The creative Spirit of God, as we noted above, is always referred to with the female pronoun in the Old Testament. It is the Spirit who comes bringing creation out of chaos (Genesis 1:2); giving creativity and skill in craft to create furnishings of beauty and colour (Exodus 35:30-35); ecstasy (1 Samuel 10:6, 10), new life (Ezekiel 37). And in the New Testament, it is the Spirit of God who births us (John 3:3-8). As with the same metaphor cited in the Old Testament above, it would be hard to get a more female, maternal image of God!

The divine Word of God became incarnate, taking on flesh, as Jesus of Nazareth, Son of God. With a prescience that is both bold and breathtaking, Julian of Norwich, an early English theologian, describes Jesus in maternal terms as mother as well as brother and Saviour (LXIII). She links Jesus to the divine Wisdom, and she argues for Jesus as like our mother through four successive premises (LX).

  1. Jesus Christ is the ground of our being, and then took on our being as he became incarnate in the Maiden’s (Mary’s) womb.
  2. He brings each of us to birth through the great travail and suffering of his death on the cross – and counts that suffering and cost all joy for the privilege of giving us life, new birth in him.
  3. As the mother places her new-born child on the breast, Jesus feeds us, drawing us through his open side, to nourish us with his own body and blood, as we also feed on his word.
  4. As a child grows, the mother allows the child she loves to be disciplined when needed so that it can grow in virtue and grace: and so too Jesus in his love for us. It is only when we fall that we can both know our own limits, and more fully know the marvellous love of our Maker for us (LXI).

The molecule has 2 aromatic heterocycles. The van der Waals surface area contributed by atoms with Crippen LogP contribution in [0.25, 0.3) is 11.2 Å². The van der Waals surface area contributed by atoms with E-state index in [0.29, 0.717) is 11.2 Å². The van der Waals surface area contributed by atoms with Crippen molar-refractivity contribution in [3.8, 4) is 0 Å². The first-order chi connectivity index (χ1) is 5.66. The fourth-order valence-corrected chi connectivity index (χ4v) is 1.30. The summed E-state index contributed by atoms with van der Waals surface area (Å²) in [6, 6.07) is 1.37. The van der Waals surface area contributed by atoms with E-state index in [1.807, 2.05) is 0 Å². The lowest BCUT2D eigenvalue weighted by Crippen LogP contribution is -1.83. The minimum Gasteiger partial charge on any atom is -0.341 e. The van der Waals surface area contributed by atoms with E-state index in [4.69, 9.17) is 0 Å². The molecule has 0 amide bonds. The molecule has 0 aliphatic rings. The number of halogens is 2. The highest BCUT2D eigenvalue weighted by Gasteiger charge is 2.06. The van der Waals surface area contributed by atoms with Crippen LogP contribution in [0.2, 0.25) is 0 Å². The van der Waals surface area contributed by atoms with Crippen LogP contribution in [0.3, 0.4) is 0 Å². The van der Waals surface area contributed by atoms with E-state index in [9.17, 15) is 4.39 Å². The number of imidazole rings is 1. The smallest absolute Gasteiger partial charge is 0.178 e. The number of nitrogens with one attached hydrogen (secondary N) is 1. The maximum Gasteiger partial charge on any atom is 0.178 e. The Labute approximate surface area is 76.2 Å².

We find God’s maternal care deeply within the Trinity.

A colleague working in a Muslim community in Central Asia was talking to people about God’s unconditional love for them. They told her bluntly, “If you want to tell us of unconditional love, don’t talk to us of fathers – our fathers are mostly drunk or absent or abusive. If you want to speak of unconditional love, tell us of maternal love.”

On the other side, we often talk about those who have had negative experiences of their fathers, needing to find healing in encountering God as the true Father, who is the ideal that our best father models can only try to reflect. Yet it is also true that for many of us we need to find the image of the true Mother in God, in a way that goes beyond the often damaged images of motherhood we encountered in our own families.

As we encounter the love and reverence given to mothers in many Muslim cultures (and as we see the influence they wield), we may be able to point more adequately to the fullness of God as the one who loves, births and nourishes us, by drawing on the rich female as well as male images

of God that we encounter in the Bible. We have to go beyond grammatical gender to know God as the one who fully embodies the loving parent, from which every mother and father must take their example.




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[i] https://insideislam.wisc.edu/2012/05/the-importance-of-the-mother-in-islam/

[ii] Barlas, Asma. “Believing Women” in Islam. Unreading Patriarchal Interpretations of the Qur’an, 2002:96-98. The verses she cites include Al-Nisa 4:171; Al-Ma’idah 5:18; Al-Taubah 9:30.

[iii] Barlas 2002:93.

[iv] This parable perhaps includes a side reference to Sarah preparing bread for the divine visitors in Genesis 18:6. In each case the same extravagant measure of flour (equivalent to about 21 kg) is used – bread for a banquet!


(c) When Women Speak… August 2018

Moyra Dale spent over two decades in the Middle East (particularly Egypt, Jordan, and Syria) with her family working in education, specializing in Adult Literacy (Arabic) and teacher training. She is an ethnographer whose research has included exploring adult literacy in Egypt and the women’s mosque movement in Syria through women’s accounts and understanding of their own lives and realities. Currently based in Melbourne, Australia, she writes, teaches, trains, and supervises students in Islam and cross-cultural understanding, with a focus on Muslim women.

Moyra holds a PhD in Education (La Trobe University) and DTh (Melbourne School of Theology).